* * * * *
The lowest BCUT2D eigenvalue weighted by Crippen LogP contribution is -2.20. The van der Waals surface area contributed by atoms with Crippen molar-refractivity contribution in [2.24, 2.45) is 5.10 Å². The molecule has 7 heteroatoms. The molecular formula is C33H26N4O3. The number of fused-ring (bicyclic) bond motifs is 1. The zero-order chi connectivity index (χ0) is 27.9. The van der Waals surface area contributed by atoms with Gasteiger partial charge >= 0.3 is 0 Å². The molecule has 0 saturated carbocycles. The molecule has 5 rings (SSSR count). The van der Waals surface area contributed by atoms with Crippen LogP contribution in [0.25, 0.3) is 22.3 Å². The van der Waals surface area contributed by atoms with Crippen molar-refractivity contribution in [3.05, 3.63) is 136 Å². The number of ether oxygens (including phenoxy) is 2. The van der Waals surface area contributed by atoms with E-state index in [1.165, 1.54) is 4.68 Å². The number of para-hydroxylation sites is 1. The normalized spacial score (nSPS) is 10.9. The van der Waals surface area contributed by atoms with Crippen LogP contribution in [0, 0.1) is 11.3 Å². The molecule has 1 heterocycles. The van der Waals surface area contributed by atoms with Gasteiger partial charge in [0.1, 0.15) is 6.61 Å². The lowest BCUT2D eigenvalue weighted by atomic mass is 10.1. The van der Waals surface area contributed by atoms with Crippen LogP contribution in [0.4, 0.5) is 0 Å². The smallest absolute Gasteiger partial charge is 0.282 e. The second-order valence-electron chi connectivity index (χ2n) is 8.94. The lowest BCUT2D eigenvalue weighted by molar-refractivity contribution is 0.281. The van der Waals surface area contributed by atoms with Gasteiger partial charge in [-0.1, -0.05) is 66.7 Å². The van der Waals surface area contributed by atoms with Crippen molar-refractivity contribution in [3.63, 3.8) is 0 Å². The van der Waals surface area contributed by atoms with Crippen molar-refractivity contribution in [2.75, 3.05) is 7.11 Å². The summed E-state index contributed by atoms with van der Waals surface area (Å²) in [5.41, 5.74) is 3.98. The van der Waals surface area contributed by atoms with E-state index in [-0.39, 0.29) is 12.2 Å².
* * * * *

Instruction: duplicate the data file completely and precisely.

The lowest BCUT2D eigenvalue weighted by Crippen LogP contribution is -2.20. The van der Waals surface area contributed by atoms with Crippen molar-refractivity contribution in [2.24, 2.45) is 5.10 Å². The molecule has 7 heteroatoms. The molecular formula is C33H26N4O3. The number of fused-ring (bicyclic) bond motifs is 1. The zero-order chi connectivity index (χ0) is 27.9. The van der Waals surface area contributed by atoms with Gasteiger partial charge >= 0.3 is 0 Å². The molecule has 0 saturated carbocycles. The molecule has 5 rings (SSSR count). The van der Waals surface area contributed by atoms with Crippen LogP contribution in [0.25, 0.3) is 22.3 Å². The van der Waals surface area contributed by atoms with Crippen molar-refractivity contribution in [3.05, 3.63) is 136 Å². The number of ether oxygens (including phenoxy) is 2. The van der Waals surface area contributed by atoms with E-state index in [1.165, 1.54) is 4.68 Å². The number of para-hydroxylation sites is 1. The normalized spacial score (nSPS) is 10.9. The van der Waals surface area contributed by atoms with Crippen LogP contribution in [0, 0.1) is 11.3 Å². The molecule has 1 heterocycles. The van der Waals surface area contributed by atoms with Gasteiger partial charge in [0.1, 0.15) is 6.61 Å². The lowest BCUT2D eigenvalue weighted by atomic mass is 10.1. The van der Waals surface area contributed by atoms with Crippen LogP contribution in [0.4, 0.5) is 0 Å². The smallest absolute Gasteiger partial charge is 0.282 e. The second-order valence-electron chi connectivity index (χ2n) is 8.94. The lowest BCUT2D eigenvalue weighted by molar-refractivity contribution is 0.281. The van der Waals surface area contributed by atoms with Gasteiger partial charge in [-0.1, -0.05) is 66.7 Å². The van der Waals surface area contributed by atoms with Crippen molar-refractivity contribution in [3.63, 3.8) is 0 Å². The van der Waals surface area contributed by atoms with Crippen molar-refractivity contribution in [2.75, 3.05) is 7.11 Å². The summed E-state index contributed by atoms with van der Waals surface area (Å²) in [5.41, 5.74) is 3.98. The van der Waals surface area contributed by atoms with E-state index in [-0.39, 0.29) is 12.2 Å².